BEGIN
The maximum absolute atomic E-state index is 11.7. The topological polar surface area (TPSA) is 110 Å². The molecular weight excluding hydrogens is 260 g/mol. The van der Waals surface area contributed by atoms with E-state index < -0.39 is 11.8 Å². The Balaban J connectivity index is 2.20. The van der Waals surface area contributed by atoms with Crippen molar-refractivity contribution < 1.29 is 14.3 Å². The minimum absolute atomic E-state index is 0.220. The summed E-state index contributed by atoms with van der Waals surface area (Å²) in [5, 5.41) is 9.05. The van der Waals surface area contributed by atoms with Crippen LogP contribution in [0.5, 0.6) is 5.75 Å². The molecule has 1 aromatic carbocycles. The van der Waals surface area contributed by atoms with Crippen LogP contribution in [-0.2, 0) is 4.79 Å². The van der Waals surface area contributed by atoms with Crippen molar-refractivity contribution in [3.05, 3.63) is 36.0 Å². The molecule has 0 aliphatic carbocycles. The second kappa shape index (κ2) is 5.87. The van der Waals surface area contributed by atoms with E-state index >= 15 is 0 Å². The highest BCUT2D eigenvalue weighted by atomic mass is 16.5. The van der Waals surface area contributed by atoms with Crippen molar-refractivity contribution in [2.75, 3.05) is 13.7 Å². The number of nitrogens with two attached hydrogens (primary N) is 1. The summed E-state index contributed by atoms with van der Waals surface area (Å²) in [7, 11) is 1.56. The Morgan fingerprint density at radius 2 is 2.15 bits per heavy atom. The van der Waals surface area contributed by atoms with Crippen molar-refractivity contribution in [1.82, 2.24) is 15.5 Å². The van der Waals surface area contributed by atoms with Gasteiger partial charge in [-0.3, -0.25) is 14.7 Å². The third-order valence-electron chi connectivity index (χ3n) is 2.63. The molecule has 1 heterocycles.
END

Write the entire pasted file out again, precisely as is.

The maximum absolute atomic E-state index is 11.7. The topological polar surface area (TPSA) is 110 Å². The molecular weight excluding hydrogens is 260 g/mol. The van der Waals surface area contributed by atoms with E-state index < -0.39 is 11.8 Å². The Balaban J connectivity index is 2.20. The van der Waals surface area contributed by atoms with Crippen molar-refractivity contribution < 1.29 is 14.3 Å². The minimum absolute atomic E-state index is 0.220. The summed E-state index contributed by atoms with van der Waals surface area (Å²) in [5, 5.41) is 9.05. The van der Waals surface area contributed by atoms with Crippen LogP contribution in [0.5, 0.6) is 5.75 Å². The molecule has 1 aromatic carbocycles. The van der Waals surface area contributed by atoms with Crippen LogP contribution in [-0.2, 0) is 4.79 Å². The van der Waals surface area contributed by atoms with Crippen molar-refractivity contribution in [3.05, 3.63) is 36.0 Å². The molecule has 0 aliphatic carbocycles. The second kappa shape index (κ2) is 5.87. The van der Waals surface area contributed by atoms with E-state index >= 15 is 0 Å². The highest BCUT2D eigenvalue weighted by atomic mass is 16.5. The van der Waals surface area contributed by atoms with Crippen molar-refractivity contribution in [2.75, 3.05) is 13.7 Å². The number of nitrogens with two attached hydrogens (primary N) is 1. The summed E-state index contributed by atoms with van der Waals surface area (Å²) in [7, 11) is 1.56. The Morgan fingerprint density at radius 2 is 2.15 bits per heavy atom. The van der Waals surface area contributed by atoms with Crippen molar-refractivity contribution in [1.82, 2.24) is 15.5 Å². The van der Waals surface area contributed by atoms with Gasteiger partial charge in [-0.3, -0.25) is 14.7 Å². The third-order valence-electron chi connectivity index (χ3n) is 2.63. The molecule has 1 heterocycles.